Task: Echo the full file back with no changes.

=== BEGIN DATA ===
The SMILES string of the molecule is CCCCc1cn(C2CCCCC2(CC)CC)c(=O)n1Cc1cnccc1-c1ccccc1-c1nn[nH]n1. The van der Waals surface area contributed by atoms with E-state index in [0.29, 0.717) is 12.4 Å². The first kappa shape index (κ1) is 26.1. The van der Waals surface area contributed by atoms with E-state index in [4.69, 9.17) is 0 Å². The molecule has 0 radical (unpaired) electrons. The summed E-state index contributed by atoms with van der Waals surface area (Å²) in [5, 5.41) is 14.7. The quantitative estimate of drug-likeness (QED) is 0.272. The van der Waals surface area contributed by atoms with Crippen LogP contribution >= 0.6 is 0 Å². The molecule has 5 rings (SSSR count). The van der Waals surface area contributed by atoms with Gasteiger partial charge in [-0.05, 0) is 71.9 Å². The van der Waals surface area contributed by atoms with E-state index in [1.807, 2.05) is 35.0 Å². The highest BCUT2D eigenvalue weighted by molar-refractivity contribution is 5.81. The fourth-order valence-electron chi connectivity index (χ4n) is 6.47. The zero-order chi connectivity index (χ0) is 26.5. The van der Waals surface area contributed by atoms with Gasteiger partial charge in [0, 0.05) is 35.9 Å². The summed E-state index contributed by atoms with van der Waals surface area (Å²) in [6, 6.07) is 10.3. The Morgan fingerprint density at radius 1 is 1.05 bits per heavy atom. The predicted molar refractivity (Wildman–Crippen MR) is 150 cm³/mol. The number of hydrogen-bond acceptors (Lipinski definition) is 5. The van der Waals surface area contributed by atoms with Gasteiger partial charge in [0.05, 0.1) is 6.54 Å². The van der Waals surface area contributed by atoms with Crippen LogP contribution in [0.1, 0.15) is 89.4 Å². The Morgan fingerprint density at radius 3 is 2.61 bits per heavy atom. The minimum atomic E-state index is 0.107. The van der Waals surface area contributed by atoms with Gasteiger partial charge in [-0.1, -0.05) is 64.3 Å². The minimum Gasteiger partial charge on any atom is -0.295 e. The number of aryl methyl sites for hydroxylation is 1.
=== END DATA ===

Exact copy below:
The SMILES string of the molecule is CCCCc1cn(C2CCCCC2(CC)CC)c(=O)n1Cc1cnccc1-c1ccccc1-c1nn[nH]n1. The van der Waals surface area contributed by atoms with E-state index in [0.29, 0.717) is 12.4 Å². The first kappa shape index (κ1) is 26.1. The van der Waals surface area contributed by atoms with E-state index in [4.69, 9.17) is 0 Å². The molecule has 0 radical (unpaired) electrons. The summed E-state index contributed by atoms with van der Waals surface area (Å²) in [5, 5.41) is 14.7. The quantitative estimate of drug-likeness (QED) is 0.272. The van der Waals surface area contributed by atoms with Crippen LogP contribution >= 0.6 is 0 Å². The molecule has 5 rings (SSSR count). The van der Waals surface area contributed by atoms with Gasteiger partial charge in [-0.05, 0) is 71.9 Å². The van der Waals surface area contributed by atoms with E-state index in [1.807, 2.05) is 35.0 Å². The highest BCUT2D eigenvalue weighted by molar-refractivity contribution is 5.81. The fourth-order valence-electron chi connectivity index (χ4n) is 6.47. The zero-order chi connectivity index (χ0) is 26.5. The van der Waals surface area contributed by atoms with Gasteiger partial charge in [0, 0.05) is 35.9 Å². The summed E-state index contributed by atoms with van der Waals surface area (Å²) in [6, 6.07) is 10.3. The Morgan fingerprint density at radius 1 is 1.05 bits per heavy atom. The predicted molar refractivity (Wildman–Crippen MR) is 150 cm³/mol. The number of hydrogen-bond acceptors (Lipinski definition) is 5. The van der Waals surface area contributed by atoms with Gasteiger partial charge in [0.05, 0.1) is 6.54 Å². The van der Waals surface area contributed by atoms with Crippen LogP contribution in [0.1, 0.15) is 89.4 Å². The Morgan fingerprint density at radius 3 is 2.61 bits per heavy atom. The minimum atomic E-state index is 0.107. The van der Waals surface area contributed by atoms with Gasteiger partial charge in [-0.1, -0.05) is 64.3 Å². The minimum Gasteiger partial charge on any atom is -0.295 e. The number of aryl methyl sites for hydroxylation is 1.